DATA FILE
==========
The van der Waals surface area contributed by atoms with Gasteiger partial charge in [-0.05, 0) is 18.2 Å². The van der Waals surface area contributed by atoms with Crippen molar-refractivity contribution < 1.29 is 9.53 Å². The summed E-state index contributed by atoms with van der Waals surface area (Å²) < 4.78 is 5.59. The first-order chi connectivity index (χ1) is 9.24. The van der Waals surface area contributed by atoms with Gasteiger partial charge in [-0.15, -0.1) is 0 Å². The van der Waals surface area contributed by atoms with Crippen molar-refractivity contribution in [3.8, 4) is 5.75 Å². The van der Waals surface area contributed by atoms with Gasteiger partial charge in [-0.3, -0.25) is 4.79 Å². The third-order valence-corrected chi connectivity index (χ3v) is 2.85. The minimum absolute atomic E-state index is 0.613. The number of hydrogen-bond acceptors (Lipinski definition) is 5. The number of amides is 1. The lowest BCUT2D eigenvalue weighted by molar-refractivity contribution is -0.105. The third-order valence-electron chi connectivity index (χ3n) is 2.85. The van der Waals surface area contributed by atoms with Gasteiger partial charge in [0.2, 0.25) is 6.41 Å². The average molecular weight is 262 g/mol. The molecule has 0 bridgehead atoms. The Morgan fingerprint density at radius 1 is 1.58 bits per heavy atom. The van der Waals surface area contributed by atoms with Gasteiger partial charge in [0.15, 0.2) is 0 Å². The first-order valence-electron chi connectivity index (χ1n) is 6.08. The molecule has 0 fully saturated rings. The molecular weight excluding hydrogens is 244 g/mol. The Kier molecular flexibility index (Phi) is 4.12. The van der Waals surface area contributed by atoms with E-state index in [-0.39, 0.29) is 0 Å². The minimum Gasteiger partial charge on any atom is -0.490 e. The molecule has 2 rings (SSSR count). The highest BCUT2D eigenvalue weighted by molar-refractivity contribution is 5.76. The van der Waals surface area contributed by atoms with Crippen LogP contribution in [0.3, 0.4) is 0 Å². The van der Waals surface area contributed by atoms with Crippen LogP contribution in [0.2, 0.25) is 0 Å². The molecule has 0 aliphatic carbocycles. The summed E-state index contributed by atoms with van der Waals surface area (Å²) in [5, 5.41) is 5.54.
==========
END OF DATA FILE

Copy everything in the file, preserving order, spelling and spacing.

The van der Waals surface area contributed by atoms with Gasteiger partial charge in [-0.05, 0) is 18.2 Å². The van der Waals surface area contributed by atoms with Crippen molar-refractivity contribution < 1.29 is 9.53 Å². The summed E-state index contributed by atoms with van der Waals surface area (Å²) < 4.78 is 5.59. The first-order chi connectivity index (χ1) is 9.24. The van der Waals surface area contributed by atoms with Gasteiger partial charge in [-0.15, -0.1) is 0 Å². The van der Waals surface area contributed by atoms with Crippen molar-refractivity contribution in [3.8, 4) is 5.75 Å². The van der Waals surface area contributed by atoms with Gasteiger partial charge in [-0.3, -0.25) is 4.79 Å². The third-order valence-corrected chi connectivity index (χ3v) is 2.85. The minimum absolute atomic E-state index is 0.613. The number of hydrogen-bond acceptors (Lipinski definition) is 5. The number of amides is 1. The lowest BCUT2D eigenvalue weighted by molar-refractivity contribution is -0.105. The third-order valence-electron chi connectivity index (χ3n) is 2.85. The van der Waals surface area contributed by atoms with Gasteiger partial charge in [0.2, 0.25) is 6.41 Å². The average molecular weight is 262 g/mol. The molecule has 0 bridgehead atoms. The Morgan fingerprint density at radius 1 is 1.58 bits per heavy atom. The van der Waals surface area contributed by atoms with Gasteiger partial charge in [0.15, 0.2) is 0 Å². The first-order valence-electron chi connectivity index (χ1n) is 6.08. The molecule has 0 fully saturated rings. The molecular weight excluding hydrogens is 244 g/mol. The Kier molecular flexibility index (Phi) is 4.12. The van der Waals surface area contributed by atoms with E-state index in [-0.39, 0.29) is 0 Å². The minimum Gasteiger partial charge on any atom is -0.490 e. The molecule has 2 rings (SSSR count). The highest BCUT2D eigenvalue weighted by molar-refractivity contribution is 5.76. The van der Waals surface area contributed by atoms with Crippen LogP contribution in [0.3, 0.4) is 0 Å². The van der Waals surface area contributed by atoms with Crippen LogP contribution in [0.2, 0.25) is 0 Å². The molecule has 0 aliphatic carbocycles. The summed E-state index contributed by atoms with van der Waals surface area (Å²) in [5, 5.41) is 5.54.